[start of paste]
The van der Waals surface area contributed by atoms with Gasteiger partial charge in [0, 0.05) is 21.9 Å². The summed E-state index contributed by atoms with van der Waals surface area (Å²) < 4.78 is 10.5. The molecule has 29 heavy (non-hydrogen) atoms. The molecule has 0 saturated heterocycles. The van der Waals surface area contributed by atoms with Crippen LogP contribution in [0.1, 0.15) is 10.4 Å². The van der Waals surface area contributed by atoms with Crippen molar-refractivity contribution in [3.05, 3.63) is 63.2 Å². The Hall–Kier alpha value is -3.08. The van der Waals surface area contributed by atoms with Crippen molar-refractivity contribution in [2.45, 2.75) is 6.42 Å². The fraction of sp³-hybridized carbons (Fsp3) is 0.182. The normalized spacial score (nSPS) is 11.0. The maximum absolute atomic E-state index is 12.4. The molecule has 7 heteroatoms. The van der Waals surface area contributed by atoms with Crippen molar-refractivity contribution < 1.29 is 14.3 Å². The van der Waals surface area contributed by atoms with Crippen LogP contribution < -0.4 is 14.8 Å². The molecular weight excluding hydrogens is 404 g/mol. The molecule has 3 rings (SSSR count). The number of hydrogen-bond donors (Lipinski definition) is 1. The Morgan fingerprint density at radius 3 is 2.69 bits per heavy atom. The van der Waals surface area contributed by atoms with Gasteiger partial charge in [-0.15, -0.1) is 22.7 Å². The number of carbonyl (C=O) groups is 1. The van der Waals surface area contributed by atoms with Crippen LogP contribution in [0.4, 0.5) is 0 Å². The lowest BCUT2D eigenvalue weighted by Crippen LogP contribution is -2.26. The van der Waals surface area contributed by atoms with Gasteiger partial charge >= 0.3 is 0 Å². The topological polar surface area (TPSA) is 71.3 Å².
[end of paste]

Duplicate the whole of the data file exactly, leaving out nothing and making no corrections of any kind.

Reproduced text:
The van der Waals surface area contributed by atoms with Gasteiger partial charge in [0, 0.05) is 21.9 Å². The summed E-state index contributed by atoms with van der Waals surface area (Å²) < 4.78 is 10.5. The molecule has 29 heavy (non-hydrogen) atoms. The molecule has 0 saturated heterocycles. The van der Waals surface area contributed by atoms with Crippen LogP contribution in [0.1, 0.15) is 10.4 Å². The van der Waals surface area contributed by atoms with Crippen molar-refractivity contribution in [3.05, 3.63) is 63.2 Å². The Hall–Kier alpha value is -3.08. The van der Waals surface area contributed by atoms with Crippen molar-refractivity contribution in [2.45, 2.75) is 6.42 Å². The fraction of sp³-hybridized carbons (Fsp3) is 0.182. The normalized spacial score (nSPS) is 11.0. The maximum absolute atomic E-state index is 12.4. The molecule has 7 heteroatoms. The van der Waals surface area contributed by atoms with Crippen molar-refractivity contribution < 1.29 is 14.3 Å². The van der Waals surface area contributed by atoms with Crippen LogP contribution < -0.4 is 14.8 Å². The molecular weight excluding hydrogens is 404 g/mol. The molecule has 3 rings (SSSR count). The number of hydrogen-bond donors (Lipinski definition) is 1. The Morgan fingerprint density at radius 3 is 2.69 bits per heavy atom. The van der Waals surface area contributed by atoms with Gasteiger partial charge in [-0.15, -0.1) is 22.7 Å². The number of carbonyl (C=O) groups is 1. The van der Waals surface area contributed by atoms with Crippen LogP contribution in [0.4, 0.5) is 0 Å². The lowest BCUT2D eigenvalue weighted by Crippen LogP contribution is -2.26. The van der Waals surface area contributed by atoms with Gasteiger partial charge >= 0.3 is 0 Å². The topological polar surface area (TPSA) is 71.3 Å².